The extension of the refund claim filing deadline probably affects the most taxpayers because, for individual filers, the period to file a refund claim for 2016 income taxes, which would, for most, have expired on April 15, 2020, is now put off for three months.

About Carlton Smith

Carlton M. Smith worked (as an associate and partner) at Roberts & Holland LLP in Manhattan from 1983-1999. From 2003 to 2013, he was the Director of the Cardozo School of Law tax clinic. In his retirement, he volunteers with the tax clinic at Harvard, where he was Acting Director from January to June 2019.

Comments

  1. At the risk of being paranoid, my first thought in reading this notice was that the IRS was not extending the deadline for requesting collection due process because it was specifically omitted. (Note the limiting language in II). If the IRS wanted to include the 30-day response to CDP notices, it could have easily done so. I would also note that payments under an offer in compromise were also not specifically referenced. One would hope that it was the intent to include both CDP and OIC as affected taxpayers under this notice.
    That being said, I totally agree that the IRS should be given major kudos for trying to sort all this out during these unusual and trying times.

    • Larry Hess says

      How could Notice 2020-23 apply to the deadline for requesting a CDP hearing in view of the last paragraph of Section II of the notice that says:

      “The relief provided under section 7508A in this notice, Notice 2020-18, and Notice 2020-20, is limited to the relief explicitly provided in these notices and does not apply with respect to any other type of Federal tax, any other type of Federal tax return, or any other time-sensitive act.”

    • Carl Smith says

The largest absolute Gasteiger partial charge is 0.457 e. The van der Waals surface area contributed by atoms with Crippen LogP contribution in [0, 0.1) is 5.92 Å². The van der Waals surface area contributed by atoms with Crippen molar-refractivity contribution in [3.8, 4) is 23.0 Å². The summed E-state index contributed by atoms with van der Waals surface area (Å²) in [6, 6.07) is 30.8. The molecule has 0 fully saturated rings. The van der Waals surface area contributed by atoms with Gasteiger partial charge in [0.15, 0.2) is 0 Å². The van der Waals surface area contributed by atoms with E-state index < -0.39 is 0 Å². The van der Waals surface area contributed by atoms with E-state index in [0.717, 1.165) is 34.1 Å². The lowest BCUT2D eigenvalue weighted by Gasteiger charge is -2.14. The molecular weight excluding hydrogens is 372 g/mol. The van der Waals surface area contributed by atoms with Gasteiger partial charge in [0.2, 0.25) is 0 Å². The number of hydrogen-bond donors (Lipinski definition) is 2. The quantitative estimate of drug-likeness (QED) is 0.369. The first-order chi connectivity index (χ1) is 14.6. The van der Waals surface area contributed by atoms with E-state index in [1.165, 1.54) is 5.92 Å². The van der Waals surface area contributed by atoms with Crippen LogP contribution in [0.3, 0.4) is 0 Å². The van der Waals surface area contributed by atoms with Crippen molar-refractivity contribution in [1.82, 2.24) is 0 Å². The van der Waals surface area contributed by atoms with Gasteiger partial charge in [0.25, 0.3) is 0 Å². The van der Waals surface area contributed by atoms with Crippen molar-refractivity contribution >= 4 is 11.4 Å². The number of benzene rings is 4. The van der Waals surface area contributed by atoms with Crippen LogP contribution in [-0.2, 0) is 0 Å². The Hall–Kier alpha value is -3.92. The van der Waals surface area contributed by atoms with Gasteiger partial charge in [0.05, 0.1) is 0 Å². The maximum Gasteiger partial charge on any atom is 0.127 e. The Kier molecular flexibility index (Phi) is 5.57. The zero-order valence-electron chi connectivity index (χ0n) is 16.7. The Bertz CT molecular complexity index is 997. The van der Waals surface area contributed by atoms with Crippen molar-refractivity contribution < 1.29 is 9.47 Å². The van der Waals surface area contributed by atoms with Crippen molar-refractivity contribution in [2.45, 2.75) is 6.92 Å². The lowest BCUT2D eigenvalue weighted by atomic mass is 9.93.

In light of Howard’s comment and the comment of Larry Hess, Keith and the rest of us at PT are now not as sure of Keith’s statement at the opening of this post that the CDP filing deadlines in section 6320 and 6330 to file Forms 12153 are extended. There is conflicting language in the Notice referencing Rev. Proc. 2018-58, which contains a list of the vast bulk of time deadlines in the Code and ones that can be extended under section 7508A. Section 14.01(2) and (3) of the Rev. Proc. cite the CDP hearing filing deadlines. There may be a future post coming on these deadlines.

      As to Keith’s reference to the section 6511(b) payment deadline for refund claims, the regs. under 7508A give an example of a refund claim filed under a section 6511(a) extension to file a claim and indicate that the section 6511(b) payment look back period is also extended. See Reg. 301.7508A-1(f)(Example 5). Thus, the refund claim filing extension under section 7508A extends the section 6511(b) period just as do the regulations under section 7502 (the timely mailing is timely filing extension).

      • Lavar TAylor says

        “The Secretary of the Treasury has also determined that any person performing a time-sensitive action listed in either § 301.7508A-1(c)(1)(iv) – (vi) of the Procedure and Administration Regulations or Revenue Procedure 2018-58, 2018-50 IRB 990 (December 10, 2018), which is due to be performed on or after April 1, 2020, and before July 15, 2020 (Specified Time-Sensitive Action), is an Affected Taxpayer.”

        The quoted language above from the Notice appears to extend the time for filing a CDP request, since sections 14.01-2 and 14.01-3 of Rev. Proc. 2018-58 specifically mention the periods for filing CDP lien appeals and CDP levy appeals. They also mention the one year period for requesting an Equivalent Hearing.

        Since Rev. Proc. 2018-58 mentions a whole bunch of other deadlines, including deadlines applicable to like-kind exchanges, I’m certain that the intent of the notice was to extend the deadlines applicable to requests for CDP appeals.